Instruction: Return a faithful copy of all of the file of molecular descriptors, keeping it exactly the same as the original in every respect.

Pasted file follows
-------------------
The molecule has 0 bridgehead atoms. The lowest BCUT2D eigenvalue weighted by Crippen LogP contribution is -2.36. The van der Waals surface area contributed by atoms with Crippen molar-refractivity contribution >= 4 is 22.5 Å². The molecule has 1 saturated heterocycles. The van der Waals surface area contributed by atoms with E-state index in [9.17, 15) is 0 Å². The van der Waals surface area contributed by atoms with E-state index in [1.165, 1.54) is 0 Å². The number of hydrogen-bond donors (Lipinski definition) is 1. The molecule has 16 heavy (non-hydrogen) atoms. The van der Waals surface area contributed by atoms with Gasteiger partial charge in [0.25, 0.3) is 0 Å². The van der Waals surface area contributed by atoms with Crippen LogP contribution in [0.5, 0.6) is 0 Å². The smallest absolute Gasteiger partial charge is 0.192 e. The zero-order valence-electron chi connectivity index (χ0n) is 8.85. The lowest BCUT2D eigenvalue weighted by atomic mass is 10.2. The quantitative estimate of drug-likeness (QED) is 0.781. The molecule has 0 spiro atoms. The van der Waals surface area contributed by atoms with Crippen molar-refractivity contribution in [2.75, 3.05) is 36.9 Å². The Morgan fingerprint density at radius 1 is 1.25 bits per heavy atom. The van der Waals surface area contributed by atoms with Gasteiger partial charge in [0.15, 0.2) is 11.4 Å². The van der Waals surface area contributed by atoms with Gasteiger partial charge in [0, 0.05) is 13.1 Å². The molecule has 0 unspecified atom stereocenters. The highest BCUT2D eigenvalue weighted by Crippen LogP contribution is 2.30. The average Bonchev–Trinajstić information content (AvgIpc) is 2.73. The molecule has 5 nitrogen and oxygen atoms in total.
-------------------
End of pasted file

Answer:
The molecule has 0 bridgehead atoms. The lowest BCUT2D eigenvalue weighted by Crippen LogP contribution is -2.36. The van der Waals surface area contributed by atoms with Crippen molar-refractivity contribution >= 4 is 22.5 Å². The molecule has 1 saturated heterocycles. The van der Waals surface area contributed by atoms with E-state index in [9.17, 15) is 0 Å². The van der Waals surface area contributed by atoms with E-state index in [1.165, 1.54) is 0 Å². The number of hydrogen-bond donors (Lipinski definition) is 1. The molecule has 16 heavy (non-hydrogen) atoms. The van der Waals surface area contributed by atoms with Gasteiger partial charge in [0.25, 0.3) is 0 Å². The van der Waals surface area contributed by atoms with Crippen LogP contribution in [0.5, 0.6) is 0 Å². The smallest absolute Gasteiger partial charge is 0.192 e. The zero-order valence-electron chi connectivity index (χ0n) is 8.85. The lowest BCUT2D eigenvalue weighted by atomic mass is 10.2. The quantitative estimate of drug-likeness (QED) is 0.781. The molecule has 0 spiro atoms. The van der Waals surface area contributed by atoms with Crippen molar-refractivity contribution in [2.75, 3.05) is 36.9 Å². The Morgan fingerprint density at radius 1 is 1.25 bits per heavy atom. The van der Waals surface area contributed by atoms with Gasteiger partial charge in [0.15, 0.2) is 11.4 Å². The van der Waals surface area contributed by atoms with Gasteiger partial charge in [0, 0.05) is 13.1 Å². The molecule has 0 unspecified atom stereocenters. The highest BCUT2D eigenvalue weighted by Crippen LogP contribution is 2.30. The average Bonchev–Trinajstić information content (AvgIpc) is 2.73. The molecule has 5 nitrogen and oxygen atoms in total.